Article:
Over the years, as I matured and became crippled with loathing for my fellow man, I learned to care less and less whether I upset my chums in PR (because, let's face it, I never really had any chums in public relations). But certainly there was a time in the early days of 'Digitiser' when - while never being quite so enthusiastic-to-please as some individuals and publications - I may have nudged a score up a mark or two. Oh, it was never necessarily a conscious decision, just done in the same way that you might subconsciously not send death threats to someone who you think might, possibly, fancy you.
But today, as reviewer-turned-consumer, I feel like a former adult film star, who - having seen the grim, behind-the-scenes reality of the porn industry - can no longer get off on dirty movies. All I see are unsanitary sets and unhappy people contorted into painful sexual positions by a vile director.
Y'know, the optimist in me wants to believe that when a reviewer gives a game 9/10, or 98.2 per cent, he genuinely means it. That he believes a game is worth such a score, in spite of costing a quarter of a week's wages, or three months' pocket money. That he can put aside the fact that it came into his possession gratis, and can think himself into the position of the punter, handing over the raw, cold cash for the same game in Dixons.
This isn't another rant about the cost of games (the smoke still billows following the fire-bombing of the Fairplay campaign headquarters, and I'm far too much of a coward to risk inflaming the wrath of Miles from Sports Interactive). But the fact remains that it's the job of a games reviewer to tell his audience whether a game is worth buying.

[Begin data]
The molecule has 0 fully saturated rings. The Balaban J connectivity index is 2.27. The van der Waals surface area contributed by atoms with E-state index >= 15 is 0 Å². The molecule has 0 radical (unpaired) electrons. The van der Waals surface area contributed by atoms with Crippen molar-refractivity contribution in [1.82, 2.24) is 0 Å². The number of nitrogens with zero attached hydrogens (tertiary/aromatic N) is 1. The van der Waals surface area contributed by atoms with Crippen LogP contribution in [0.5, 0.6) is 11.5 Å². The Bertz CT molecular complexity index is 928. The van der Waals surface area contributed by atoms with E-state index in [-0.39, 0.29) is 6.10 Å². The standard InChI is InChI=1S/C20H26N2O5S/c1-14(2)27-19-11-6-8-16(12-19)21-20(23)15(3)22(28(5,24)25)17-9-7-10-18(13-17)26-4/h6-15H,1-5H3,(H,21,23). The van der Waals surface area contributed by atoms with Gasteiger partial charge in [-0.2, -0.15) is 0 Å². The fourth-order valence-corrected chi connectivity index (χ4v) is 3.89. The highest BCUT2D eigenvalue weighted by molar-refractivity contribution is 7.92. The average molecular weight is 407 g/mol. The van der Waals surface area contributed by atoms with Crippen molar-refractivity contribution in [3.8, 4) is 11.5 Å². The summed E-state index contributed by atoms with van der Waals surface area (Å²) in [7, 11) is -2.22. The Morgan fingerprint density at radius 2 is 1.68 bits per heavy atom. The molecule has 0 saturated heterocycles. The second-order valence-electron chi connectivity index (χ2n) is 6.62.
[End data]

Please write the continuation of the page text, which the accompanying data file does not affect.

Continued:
Now, looking at things from other the other side of the wall, my whole criteria for which games I play has changed. Whereas two months ago I'd probably have chosen a Nintendo title above all others, with Nintendo's new focus on shorter, but sweeter, experiences I'm more likely to pay for, say, a PC roleplaying game. I don't know... maybe it has been a subtextual and subconscious rant about the price of games. Oh man! Now I'm probably going to wake up one night to find Roger Bennett from ELSPA standing over my bed, brandishing a pitchfork...
Mr Biffo is a semi-retired videogame journalist. His views do not necessarily coincide with Edge's
Do you know of any important moments from the annals of Digi history that have been omitted? If so, then mail me (firstname.lastname@example.org) right now, man. Credit will be duly given for anything that gets put up.